The Michigan Civil Rights Commission decided that threatening phone calls, derogatory posters and racial mockery are enough to constitute workplace discrimination, ending the two and a half year battle for Barash V. SMART.
“I think the key message, what I hope gets out, is that what’s happening politically in the world does not excuse discrimination within the workplace,” said Dan Levy, director of law and policy for the Michigan Department of Civil Rights.
The commission still has to decide what damages to give to SMART, a transportation service based in the Detroit area where Barash worked as a mechanic.
Jacki Miller, Michigan Department of Civil Rights public information officer, said damages could either be monetary or corrective. Corrective damages could include posting notices about workplace conduct or giving mandatory training to employees.
Discrimination and harassment against Barash began shortly after September 11, 2001.
“This occurred in a post-9/11 environment in which the hearing officer was initially prepared to forgive conduct,” Levy said. “He talked about things like ‘I’d Rather Smoke a Camel’ posters as being reactions to the events of 9/11 and the war in Afghanistan.”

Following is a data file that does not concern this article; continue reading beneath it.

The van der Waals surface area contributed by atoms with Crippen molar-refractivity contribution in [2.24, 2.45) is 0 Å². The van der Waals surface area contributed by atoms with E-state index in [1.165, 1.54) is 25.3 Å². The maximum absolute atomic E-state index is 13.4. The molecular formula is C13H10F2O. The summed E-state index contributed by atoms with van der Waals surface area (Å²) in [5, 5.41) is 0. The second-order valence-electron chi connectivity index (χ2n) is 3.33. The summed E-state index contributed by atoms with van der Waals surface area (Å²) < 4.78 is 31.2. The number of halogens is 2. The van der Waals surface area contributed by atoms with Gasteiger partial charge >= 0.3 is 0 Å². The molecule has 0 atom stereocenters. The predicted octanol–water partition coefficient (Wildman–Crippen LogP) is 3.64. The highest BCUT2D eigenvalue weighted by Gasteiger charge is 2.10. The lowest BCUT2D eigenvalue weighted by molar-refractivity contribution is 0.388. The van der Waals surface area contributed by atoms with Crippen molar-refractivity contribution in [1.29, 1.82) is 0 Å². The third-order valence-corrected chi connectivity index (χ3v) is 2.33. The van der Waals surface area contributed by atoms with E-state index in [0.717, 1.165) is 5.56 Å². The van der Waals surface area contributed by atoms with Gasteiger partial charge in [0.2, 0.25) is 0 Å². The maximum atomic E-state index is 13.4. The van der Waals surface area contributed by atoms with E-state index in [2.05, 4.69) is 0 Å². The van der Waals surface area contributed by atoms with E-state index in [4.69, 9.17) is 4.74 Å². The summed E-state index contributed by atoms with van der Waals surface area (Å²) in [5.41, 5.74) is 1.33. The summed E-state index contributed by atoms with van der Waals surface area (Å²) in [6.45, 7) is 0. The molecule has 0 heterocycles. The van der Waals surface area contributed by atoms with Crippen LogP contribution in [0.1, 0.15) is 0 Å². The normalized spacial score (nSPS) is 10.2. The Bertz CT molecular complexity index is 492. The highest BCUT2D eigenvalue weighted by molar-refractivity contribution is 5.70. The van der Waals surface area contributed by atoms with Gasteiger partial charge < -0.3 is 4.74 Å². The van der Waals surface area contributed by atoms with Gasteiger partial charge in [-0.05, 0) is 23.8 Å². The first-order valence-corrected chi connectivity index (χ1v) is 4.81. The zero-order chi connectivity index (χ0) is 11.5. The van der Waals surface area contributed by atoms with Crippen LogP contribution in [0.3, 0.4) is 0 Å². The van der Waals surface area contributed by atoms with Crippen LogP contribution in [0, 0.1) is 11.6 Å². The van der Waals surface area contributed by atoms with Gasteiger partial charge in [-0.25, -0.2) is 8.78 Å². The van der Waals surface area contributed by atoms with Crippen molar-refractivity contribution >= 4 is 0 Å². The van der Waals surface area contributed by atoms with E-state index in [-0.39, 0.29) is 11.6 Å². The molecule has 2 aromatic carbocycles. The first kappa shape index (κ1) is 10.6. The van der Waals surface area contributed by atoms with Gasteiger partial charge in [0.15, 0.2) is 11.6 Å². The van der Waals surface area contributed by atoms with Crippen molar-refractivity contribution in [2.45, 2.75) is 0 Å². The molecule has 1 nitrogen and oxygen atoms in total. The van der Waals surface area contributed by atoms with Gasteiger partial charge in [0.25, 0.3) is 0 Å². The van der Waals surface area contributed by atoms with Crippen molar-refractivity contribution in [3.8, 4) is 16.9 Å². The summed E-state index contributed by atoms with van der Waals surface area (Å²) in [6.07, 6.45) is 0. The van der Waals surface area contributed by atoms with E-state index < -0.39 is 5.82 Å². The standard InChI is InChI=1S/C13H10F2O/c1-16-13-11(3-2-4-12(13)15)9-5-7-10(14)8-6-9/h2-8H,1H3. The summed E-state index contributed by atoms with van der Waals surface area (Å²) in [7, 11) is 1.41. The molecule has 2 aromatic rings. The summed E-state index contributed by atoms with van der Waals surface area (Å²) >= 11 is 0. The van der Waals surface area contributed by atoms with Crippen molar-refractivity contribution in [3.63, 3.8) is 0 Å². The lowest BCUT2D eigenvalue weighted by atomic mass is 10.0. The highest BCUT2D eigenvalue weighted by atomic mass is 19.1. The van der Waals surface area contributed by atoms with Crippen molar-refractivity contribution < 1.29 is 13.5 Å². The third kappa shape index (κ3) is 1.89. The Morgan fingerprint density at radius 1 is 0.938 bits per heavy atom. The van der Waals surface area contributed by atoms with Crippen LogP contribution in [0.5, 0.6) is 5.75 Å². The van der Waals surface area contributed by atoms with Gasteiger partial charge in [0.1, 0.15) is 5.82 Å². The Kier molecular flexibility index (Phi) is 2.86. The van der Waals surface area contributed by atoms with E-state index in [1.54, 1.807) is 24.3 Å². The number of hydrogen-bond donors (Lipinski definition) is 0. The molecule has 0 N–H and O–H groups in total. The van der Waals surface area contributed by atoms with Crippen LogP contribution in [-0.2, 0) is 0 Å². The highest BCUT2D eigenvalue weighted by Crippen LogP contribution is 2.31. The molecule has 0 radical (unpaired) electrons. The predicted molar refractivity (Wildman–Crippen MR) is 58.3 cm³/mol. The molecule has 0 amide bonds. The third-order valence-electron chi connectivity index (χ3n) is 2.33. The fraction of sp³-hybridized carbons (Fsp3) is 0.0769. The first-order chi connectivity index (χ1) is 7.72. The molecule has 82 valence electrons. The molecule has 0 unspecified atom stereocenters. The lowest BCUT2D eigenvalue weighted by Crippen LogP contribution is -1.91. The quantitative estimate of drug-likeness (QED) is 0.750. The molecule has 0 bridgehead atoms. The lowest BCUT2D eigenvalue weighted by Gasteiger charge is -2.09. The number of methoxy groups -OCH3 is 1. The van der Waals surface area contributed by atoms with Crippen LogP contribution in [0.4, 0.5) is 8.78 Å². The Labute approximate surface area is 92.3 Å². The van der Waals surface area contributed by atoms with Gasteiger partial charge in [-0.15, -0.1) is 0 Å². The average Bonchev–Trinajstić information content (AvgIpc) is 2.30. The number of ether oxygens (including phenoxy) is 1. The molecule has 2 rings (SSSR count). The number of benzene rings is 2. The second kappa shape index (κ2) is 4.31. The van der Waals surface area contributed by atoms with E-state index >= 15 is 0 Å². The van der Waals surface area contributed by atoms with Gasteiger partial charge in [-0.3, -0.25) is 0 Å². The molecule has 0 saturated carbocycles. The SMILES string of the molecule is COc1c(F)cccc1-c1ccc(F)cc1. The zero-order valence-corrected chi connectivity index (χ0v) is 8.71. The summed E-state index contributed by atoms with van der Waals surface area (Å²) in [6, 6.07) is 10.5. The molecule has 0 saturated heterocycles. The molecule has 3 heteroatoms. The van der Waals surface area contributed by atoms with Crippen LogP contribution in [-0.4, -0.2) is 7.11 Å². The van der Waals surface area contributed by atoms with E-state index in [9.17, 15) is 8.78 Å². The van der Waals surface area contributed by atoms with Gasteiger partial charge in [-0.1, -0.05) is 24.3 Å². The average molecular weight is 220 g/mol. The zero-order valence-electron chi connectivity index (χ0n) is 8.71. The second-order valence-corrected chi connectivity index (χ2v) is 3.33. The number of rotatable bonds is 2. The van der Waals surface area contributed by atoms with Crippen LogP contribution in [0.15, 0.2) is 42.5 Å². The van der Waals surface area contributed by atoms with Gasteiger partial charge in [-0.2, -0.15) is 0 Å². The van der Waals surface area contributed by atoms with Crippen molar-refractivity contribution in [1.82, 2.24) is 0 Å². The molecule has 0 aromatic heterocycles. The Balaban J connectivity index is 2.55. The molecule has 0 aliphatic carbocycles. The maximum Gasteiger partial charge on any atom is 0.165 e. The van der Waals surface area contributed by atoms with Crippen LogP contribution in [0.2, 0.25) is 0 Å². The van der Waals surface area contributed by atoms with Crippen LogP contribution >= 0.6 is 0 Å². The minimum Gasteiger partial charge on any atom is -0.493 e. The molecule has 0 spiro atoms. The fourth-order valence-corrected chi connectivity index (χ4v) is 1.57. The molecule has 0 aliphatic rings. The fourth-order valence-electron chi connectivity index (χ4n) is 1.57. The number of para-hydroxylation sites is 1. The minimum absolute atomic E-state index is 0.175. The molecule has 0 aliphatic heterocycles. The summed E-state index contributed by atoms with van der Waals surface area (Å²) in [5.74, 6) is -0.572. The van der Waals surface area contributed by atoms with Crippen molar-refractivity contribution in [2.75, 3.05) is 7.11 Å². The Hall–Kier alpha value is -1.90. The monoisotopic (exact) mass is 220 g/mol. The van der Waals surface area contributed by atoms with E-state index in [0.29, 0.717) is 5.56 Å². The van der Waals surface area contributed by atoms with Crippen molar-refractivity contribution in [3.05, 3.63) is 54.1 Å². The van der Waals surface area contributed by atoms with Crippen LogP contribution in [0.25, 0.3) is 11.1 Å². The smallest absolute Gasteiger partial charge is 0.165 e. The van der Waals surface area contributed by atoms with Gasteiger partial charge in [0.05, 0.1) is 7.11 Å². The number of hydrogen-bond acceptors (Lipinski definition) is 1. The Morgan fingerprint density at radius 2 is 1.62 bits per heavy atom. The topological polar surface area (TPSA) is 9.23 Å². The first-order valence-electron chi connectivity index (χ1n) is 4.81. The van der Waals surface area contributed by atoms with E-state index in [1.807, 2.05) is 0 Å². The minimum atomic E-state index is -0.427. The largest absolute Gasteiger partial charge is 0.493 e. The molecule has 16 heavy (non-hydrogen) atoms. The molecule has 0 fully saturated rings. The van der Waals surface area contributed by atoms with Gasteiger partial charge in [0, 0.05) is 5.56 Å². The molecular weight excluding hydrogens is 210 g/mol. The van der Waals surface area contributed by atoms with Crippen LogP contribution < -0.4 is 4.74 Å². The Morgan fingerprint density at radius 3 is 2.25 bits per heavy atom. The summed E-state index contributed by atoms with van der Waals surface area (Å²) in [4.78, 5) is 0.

The commission reversed the hearing officer’s recommendation.
“While that may have been why it was posted, it still creates a hostile work environment,” Levy said.
This was one reason the case took two and a half years to resolve. Miller said most cases of workplace discrimination are resolved in less than nine months.
Although it took longer than most, Miller said Barash V. SMART is representative of what happens in many workplaces.
“Sadly, I think this is not uncommon, especially in southeast Michigan,” Miller said.
Southeast Michigan has a high population of Arab Americans, with 162,318 living in Oakland, Macomb, Washtenaw and Wayne counties in 2005, according to the 2005 American Community Survey.